Tuesday, January 26, 2010

Myth: I have to count calories to lose weight.

Answer: Busted!

There are many ways to cut calories without having to keep track of them. Here are a few simple ways:
  • Cut back on fat. Choose lean cuts of meat and low-fat milk or dairy products.
  • Eat smaller portions. Even low-calorie foods can add up when your portions are bigger than you need.
  • Use low-fat cooking techniques. Try baking, broiling or grilling.
  • Use a smaller plate. Your plate will be full but will have less food on it. Less food equals fewer calories.
  • Don’t drink your calories. Drink sugar-free beverages or water.
  • Eat slowly. Take 20 minutes to eat your meal. It takes that long for your body to realize the stomach is full.
  • Fill up on fiber. Eat plenty of fruits, vegetables, and whole grains. They fill you up but not out.
  • Limit extras. Gravy, sauces, salad dressings and margarines can add up quickly. Use them sparingly-a little will give you a lot of flavor. Many restaurants add butter to steaks or vegetables, so make sure to request no extras be added to food when eating out.

Remember all foods fit into a healthy eating plan. You’re more likely to stick to your plan if you don't deprive yourself. Everything fits in moderation.

Myth: You can’t eat healthy in restaurants.

Answer: Busted!

Sometimes it is challenging, but it can be done. Here are some restaurant survival tips:

  • Go for variety. Choose restaurants that have a variety of menu choices, including healthy ones.
  • Get two meals for the price of one. It’s easy to overeat if it’s in front of you. Get a “to go” box before you start eating and put half the meal in the box. You avoid temptation and get a meal for another time.
  • Share a meal, appetizer or dessert. Ask for an extra plate or have the server spilt it before it is served.
  • Ask for the lunch portion. It’s usually smaller than a dinner portion.
  • Order off the appetizer menu instead of an entrée for your meal. It’s enough food and if you splurge on a higher calorie item, you won’t be tempted to overeat.
  • Beware buffets. Avoid all-you-can-eat buffets and supersize specials. The temptation to overeat is just too great!
  • Understand the menu.
    o Less fat: Baked, grilled, broiled, steamed, poached, roasted, stir-fried, lightly sautéed.
    o More fat: Creamed, buttered, breaded, fried, sautéed, au gratin.
  • Have it on the side. Order gravies, sauces and dressings on the side. You can control how much is used and a little adds big taste.
  • Have it your way. Don’t be afraid to make special requests. Ask for a baked potato instead of fries.
  • Don’t drink your calories. Stick to unsweetened drinks or water.
With a few small changes, you can eat healthy when you eat out.

Friday, January 22, 2010

MYTH: I can’t lose weight-I’m a stress eater.

Answer: Busted!

We eat for many reasons other than hunger. We eat when we’re stressed, bored, depressed, angry, or tired. We eat for comfort. We eat while doing other activities, on the go, or just because food is there. We eat in response to different triggers at different times.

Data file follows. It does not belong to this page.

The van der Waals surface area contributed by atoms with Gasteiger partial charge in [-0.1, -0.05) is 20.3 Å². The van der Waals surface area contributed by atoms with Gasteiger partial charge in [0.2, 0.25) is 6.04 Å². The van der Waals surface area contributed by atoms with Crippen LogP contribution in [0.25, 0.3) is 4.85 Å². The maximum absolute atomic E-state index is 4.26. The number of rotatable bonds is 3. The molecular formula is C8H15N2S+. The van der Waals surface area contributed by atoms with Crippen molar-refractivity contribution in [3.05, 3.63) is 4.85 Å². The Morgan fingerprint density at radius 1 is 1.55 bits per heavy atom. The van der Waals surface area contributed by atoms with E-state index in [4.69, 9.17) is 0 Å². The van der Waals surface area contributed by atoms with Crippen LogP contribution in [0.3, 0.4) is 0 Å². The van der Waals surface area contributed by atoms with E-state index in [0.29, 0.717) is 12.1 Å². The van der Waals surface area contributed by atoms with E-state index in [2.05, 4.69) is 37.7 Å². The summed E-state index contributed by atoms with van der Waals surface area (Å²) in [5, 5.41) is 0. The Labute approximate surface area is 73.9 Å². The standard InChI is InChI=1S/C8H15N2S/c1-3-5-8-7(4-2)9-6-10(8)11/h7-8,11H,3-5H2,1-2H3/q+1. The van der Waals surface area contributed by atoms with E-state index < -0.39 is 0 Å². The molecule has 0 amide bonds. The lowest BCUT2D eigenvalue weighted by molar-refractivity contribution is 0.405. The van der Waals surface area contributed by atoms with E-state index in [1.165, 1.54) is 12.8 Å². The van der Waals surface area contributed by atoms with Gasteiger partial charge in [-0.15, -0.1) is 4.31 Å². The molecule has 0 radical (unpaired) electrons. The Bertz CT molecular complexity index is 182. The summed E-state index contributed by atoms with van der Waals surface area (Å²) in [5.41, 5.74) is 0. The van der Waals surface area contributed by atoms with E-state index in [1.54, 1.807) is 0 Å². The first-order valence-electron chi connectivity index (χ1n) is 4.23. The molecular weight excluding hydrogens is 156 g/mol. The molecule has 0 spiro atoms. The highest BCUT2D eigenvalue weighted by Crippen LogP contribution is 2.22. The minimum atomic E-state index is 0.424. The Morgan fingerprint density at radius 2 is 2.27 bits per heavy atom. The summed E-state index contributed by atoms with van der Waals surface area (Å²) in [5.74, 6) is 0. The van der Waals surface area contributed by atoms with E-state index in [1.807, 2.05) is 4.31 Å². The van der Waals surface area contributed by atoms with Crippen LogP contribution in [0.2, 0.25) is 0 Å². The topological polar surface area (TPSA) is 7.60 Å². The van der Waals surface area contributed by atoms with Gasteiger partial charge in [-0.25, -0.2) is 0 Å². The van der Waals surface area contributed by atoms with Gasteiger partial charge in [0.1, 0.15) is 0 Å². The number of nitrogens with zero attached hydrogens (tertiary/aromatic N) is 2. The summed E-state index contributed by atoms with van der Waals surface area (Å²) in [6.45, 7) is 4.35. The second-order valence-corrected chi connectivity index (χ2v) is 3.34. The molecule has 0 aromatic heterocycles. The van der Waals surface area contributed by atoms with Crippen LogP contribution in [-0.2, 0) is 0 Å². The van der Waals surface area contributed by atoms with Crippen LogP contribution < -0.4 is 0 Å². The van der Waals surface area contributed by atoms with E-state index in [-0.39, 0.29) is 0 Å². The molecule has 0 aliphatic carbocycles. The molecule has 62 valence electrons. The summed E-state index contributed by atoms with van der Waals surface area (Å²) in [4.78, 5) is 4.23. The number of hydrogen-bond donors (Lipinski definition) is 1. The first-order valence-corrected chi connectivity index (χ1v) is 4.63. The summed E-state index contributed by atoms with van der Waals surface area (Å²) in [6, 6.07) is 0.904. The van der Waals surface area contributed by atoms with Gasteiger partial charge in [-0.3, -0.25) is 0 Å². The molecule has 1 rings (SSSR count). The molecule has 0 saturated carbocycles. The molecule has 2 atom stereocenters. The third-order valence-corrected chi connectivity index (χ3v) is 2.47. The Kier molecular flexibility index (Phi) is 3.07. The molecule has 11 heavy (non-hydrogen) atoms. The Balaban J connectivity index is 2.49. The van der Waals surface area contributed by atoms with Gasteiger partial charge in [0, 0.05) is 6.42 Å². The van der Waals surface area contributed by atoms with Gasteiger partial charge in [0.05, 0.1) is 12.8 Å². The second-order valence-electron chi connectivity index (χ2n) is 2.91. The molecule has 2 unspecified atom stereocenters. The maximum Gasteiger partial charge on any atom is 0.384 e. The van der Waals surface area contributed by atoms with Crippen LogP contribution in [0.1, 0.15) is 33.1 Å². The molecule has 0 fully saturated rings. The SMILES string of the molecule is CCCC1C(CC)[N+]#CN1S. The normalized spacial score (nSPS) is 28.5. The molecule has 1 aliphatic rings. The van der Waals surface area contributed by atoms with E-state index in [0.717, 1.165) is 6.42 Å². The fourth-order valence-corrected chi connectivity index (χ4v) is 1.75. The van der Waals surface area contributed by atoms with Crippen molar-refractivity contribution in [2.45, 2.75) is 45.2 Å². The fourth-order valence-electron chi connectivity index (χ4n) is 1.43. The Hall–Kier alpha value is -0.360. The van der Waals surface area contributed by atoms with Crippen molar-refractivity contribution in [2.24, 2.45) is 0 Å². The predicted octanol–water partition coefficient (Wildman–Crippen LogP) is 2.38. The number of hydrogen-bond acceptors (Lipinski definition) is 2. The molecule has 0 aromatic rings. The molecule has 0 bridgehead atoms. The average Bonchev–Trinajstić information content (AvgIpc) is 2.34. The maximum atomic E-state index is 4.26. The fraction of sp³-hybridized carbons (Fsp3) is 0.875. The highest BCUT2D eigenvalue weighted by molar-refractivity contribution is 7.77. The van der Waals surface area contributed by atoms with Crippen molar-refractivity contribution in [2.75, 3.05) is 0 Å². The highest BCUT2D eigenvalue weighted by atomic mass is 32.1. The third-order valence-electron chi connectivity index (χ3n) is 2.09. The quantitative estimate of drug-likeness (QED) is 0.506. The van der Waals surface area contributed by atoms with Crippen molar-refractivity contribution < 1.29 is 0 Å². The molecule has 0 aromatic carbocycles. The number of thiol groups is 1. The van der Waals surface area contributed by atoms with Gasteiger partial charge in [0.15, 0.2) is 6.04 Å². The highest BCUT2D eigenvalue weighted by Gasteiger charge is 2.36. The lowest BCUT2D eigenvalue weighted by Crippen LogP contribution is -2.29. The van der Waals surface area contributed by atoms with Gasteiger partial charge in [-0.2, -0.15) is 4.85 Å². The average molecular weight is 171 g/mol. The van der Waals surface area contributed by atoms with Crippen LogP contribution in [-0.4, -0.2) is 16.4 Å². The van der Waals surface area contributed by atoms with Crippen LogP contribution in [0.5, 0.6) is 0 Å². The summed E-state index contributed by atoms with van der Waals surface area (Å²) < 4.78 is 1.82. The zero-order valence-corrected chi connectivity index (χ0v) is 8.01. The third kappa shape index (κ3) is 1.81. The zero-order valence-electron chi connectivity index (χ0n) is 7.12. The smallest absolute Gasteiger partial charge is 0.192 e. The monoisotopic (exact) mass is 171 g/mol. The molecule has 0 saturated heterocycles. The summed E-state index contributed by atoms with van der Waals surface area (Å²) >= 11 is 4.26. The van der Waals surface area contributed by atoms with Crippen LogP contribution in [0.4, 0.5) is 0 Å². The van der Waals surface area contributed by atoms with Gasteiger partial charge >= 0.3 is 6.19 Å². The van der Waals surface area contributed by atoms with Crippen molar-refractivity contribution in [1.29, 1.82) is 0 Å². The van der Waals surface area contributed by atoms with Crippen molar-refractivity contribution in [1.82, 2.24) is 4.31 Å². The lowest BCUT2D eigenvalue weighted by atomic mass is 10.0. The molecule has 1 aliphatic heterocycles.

Can you identify your triggers? Doing so can help you manage your weight. You will also feel more in touch with your body.

Keep a journal of not only what you eat, but when, where and what else you’re doing while you’re eating. Jot down how you feel at the time. Rate your level of hunger on a scale of 1 to 10 (with 1 being “starving” and 10 being “stuffed”). Review the journal - you’ll start to see patterns that you may want to change.

Bringing the subconscious to a conscious level is the first step in becoming more mindful of your eating. Ask yourself “how do I feel?” and “what is it I really need?” For example, if you’re tired, you may need a nap rather than food.

Tune into feelings and hunger and make a conscious decision to eat or not to eat in response to emotional issues. Contact a qualified professional if you need additional help.

Developing this connection will take determination, patience and commitment but will be well worth it!

Friday, January 15, 2010

Myth: I can’t exercise when it’s cold outside.

Answer: Busted!

It looks like it is going to be a long, cold, snowy winter. It’s easy to want to skip that physical activity and just curl up by the fire. But staying active is important to your health, even if the weather doesn't lend itself to being physically active.

You may have to adjust your physical activity because of the weather. Here are some suggestions to help you fit physical activity into your lifestyle, regardless of the weather outside:
  • Change a current physical activity. If you walk outside, try walking at the mall or on a treadmill.
  • Try something new. Dance classes, swimming, and water aerobics are all good indoor physical activities. Check out some exercise videos from your local library to use at home.
  • Invest in home fitness equipment. From jump ropes and fitness DVDs to treadmills and stationary bikes, having equipment at home makes it easier to fit in exercise. You can often find good bargains on gently used exercise equipment but do your research first. Make sure it is the right piece of equipment for you.
  • Add some strength-training activity. You don’t have to go to the gym to do this. Hand weights or resistance bands are easy tools to use at home. You can even use cans of soup or vegetables for hand weights.
  • Do short bouts of activity during the day. Walk up and down a few flights of stairs at the office or get co-workers together over lunch for a physical activity break.
  • Dress for the weather. If you go outside, dress for it. Staying active in cold weather is enjoyable if you are properly dressed.
  • Put safety first. Choose an indoor activity if there are dangerous wind chills or icy conditions.

With a plan, you can make it through the winter months and stay physically fit.

Wednesday, January 13, 2010

I can never keep my New Year's resolutions.

Answer: Busted!

You’ve made your New Year’s resolutions. But how do you keep the momentum going?
  • Do a goal check-in. Make sure you have set realistic goals with measurable results.